The bench wall supports are rotted? Yikes - sounds like they - and the floor - must have gotten wet.
To replace the wall supports I recommend this:
- Remove the old ones. With a hand chisel or sharp edged putty knife carefully pry them off.
- Cut new supporting tabs from plywood - not particle board (!!!). If possible, use the original tabs as a template. If they are not usable, then make templates out of cardboard, adjusting the shape by trial and error until you get it pretty close.
- Clean the side wall where the tabs attached, removing all traces of old wood, adhesive, insulation, etc. Use coarse sandpaper, a wire brush, or even a chisel if necessary.
- Wash the area with soap and water and than rub it down with acetone (follow the precautions on the acetone label)
- Buy some decent quality epoxy and mix it up. Using a brush, cover the wall area with a nice thick coat of the epoxy. Do the same with the tabs. Press them into pace. Use plastic tubs or buckets cut to the right height and shape (or some other creative way) to make sure the tabs stay where you want them to be. Do this before you start with the epoxy. Dribble the epoxy mix into any and all gaps between the wall and the tabs. Don't worry about the plastic, the epoxy will not stick to it.
--- An alternate to the epoxy is a good quality polyurethane adhesive, such as Loctite PL Premium Construction Adhesive. (I do NOT recommend Liquid Nails for this application). If you go this route you need to make sure that the tabs are firmly pressed up against the side walls while the adhesive cures. You could cut a couple 2x4s to length and wedge them across the trailer, pinning the tabs in place. All other steps remain the same.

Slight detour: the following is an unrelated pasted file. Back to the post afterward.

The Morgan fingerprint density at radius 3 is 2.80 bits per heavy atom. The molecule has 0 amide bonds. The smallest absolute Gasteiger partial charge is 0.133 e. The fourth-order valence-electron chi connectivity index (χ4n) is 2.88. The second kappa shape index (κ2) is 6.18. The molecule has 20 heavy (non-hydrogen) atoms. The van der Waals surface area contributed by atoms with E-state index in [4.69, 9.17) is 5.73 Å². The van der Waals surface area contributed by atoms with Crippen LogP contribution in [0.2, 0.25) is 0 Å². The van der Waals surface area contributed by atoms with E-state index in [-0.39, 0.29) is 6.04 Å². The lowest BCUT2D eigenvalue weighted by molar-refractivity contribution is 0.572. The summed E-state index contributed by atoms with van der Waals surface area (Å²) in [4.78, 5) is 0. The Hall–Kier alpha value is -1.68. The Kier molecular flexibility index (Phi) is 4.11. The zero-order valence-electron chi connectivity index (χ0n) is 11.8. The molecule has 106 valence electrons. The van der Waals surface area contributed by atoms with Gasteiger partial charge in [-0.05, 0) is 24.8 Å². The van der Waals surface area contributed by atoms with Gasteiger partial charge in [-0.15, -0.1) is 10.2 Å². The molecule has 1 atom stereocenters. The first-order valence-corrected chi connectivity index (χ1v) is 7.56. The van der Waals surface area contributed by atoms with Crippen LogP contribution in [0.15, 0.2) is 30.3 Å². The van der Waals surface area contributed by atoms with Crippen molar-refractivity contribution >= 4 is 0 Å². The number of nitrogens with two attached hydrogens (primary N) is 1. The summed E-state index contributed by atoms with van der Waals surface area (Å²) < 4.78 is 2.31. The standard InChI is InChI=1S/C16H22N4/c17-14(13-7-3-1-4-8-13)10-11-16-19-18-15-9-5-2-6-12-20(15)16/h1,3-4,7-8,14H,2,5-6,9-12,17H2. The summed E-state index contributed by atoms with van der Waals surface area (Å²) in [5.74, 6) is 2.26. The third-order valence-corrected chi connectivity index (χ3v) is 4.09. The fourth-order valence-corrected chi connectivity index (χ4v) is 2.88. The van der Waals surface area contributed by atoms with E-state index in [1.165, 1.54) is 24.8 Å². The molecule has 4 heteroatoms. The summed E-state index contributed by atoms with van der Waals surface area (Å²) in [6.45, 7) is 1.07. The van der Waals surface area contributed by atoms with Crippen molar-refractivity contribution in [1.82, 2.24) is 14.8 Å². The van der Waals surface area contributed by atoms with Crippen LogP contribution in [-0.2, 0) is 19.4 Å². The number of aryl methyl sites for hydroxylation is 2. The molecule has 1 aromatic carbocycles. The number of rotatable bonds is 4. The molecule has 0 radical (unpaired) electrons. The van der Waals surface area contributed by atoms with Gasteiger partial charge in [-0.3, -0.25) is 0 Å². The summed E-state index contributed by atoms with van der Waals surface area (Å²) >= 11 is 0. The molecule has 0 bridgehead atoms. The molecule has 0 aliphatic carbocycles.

The floor is a whole other issue. The rotted sections need to be removed. If the rot does not extend beyond the base of the benches you could just cut replacement panels and glue them over the remaining parts of the floor in that area. Give it all a coat or two of oil based paint
- top and bottom - after the glue dries. You'll want to completely seal up any exposed original flooring or it will just suck up moisture like a sponge.
If the rotted flooring extends beyond the benches you have a bigger project - but the basics remain the same. You'll remove the rotted material and piece in a plywood replacement.
If you get stuck - post some pictures of what you have after you get the rotted stuff removed and you'll get some suggestions from others who've been down the same road.
Good luck. I think this is a pretty common adventure for anyone with a previously owned Scamp
Oh yeah - try to determine how things got so wet to begin with. Maybe the windows
were left open in the rain - or maybe there are leaks
. You might hose the whole thing down and then look for any leaks